Researchers in the UK have begun work on a project to develop hi-tech clothing for elderly people, with electronic devices built in.

The three year research project is being funded by the New Dynamics of Ageing Programme, a collaboration between five UK research councils, and will involve teams from more than six universities as well as the London College of Fashion.

The project aims to develop clothing with electronic devices to monitor vital signs such as heart rate or temperature. This could have benefits such as automatically adjusting a home thermostat or alerting clinicians, carers or family if heart rate drops.

Professor Bryan Scotney, director of Ulster’s Computer Science Research Institute, said: “This project is particularly exciting as we will be working with partners with complementary expertise.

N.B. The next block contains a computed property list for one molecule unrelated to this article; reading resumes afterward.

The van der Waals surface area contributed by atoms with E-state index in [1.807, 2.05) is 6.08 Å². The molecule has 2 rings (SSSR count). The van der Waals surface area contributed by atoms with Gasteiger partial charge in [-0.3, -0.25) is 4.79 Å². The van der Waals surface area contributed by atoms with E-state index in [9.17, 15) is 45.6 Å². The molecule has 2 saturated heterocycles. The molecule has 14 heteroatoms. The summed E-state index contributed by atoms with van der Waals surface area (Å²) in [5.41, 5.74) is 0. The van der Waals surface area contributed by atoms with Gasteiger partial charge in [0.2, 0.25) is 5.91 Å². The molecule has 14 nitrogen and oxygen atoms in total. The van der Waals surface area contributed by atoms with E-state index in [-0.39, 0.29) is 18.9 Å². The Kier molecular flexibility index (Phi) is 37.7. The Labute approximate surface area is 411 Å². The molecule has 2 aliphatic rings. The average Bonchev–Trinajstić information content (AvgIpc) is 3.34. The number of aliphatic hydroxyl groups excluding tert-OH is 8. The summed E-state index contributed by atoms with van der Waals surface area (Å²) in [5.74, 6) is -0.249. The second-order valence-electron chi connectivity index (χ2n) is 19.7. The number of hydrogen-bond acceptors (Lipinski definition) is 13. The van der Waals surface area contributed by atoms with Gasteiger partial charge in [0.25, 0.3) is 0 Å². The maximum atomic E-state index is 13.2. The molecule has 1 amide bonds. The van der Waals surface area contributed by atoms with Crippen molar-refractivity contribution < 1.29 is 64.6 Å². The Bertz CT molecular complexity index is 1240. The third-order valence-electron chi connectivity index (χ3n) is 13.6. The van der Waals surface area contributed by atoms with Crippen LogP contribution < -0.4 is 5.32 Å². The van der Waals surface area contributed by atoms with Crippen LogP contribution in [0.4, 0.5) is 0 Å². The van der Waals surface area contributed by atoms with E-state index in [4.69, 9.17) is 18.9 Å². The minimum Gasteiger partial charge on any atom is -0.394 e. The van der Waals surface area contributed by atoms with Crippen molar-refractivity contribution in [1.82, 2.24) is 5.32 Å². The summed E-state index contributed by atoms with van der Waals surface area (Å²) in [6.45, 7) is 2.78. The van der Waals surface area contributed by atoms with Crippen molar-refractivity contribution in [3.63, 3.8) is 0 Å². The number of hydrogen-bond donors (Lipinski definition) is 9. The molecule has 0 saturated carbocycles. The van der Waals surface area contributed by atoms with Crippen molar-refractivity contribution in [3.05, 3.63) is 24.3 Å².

"This will enable our research in sensor technologies, data fusion and intelligent data analysis to have a real impact on people’s everyday lives.”

The team will also work with Ulster’s Sports and Exercise Research Institute (SESRI).

Dr Eric Wallace, director of the Institute, added: “Essentially, once the data on the movements of older people is recorded, it is passed to SESRI and we will make sense of it in a lifestyle capacity.

“This information can then in turn be used by those developing the garments, to understand better the most effective usage of the technology in the clothing.”

One of the key aspects to the project will be making the technology user-friendly to the older person. The researchers aim to develop clothing that will be both comfortable and user-friendly.

Project leader Jane McCann, director of smart clothes and wearable technology at Newport’s School of Art, Media and Design, said: “We are at the beginning of a new industrial revolution as textiles and electronics merge.

“This collaborative research project will bring together design and technology to investigate the application of smart textiles in clothing to enhance the well-being and quality of life of the active ageing population.”

Link: University of Ulster faculty of computing: design for ageing well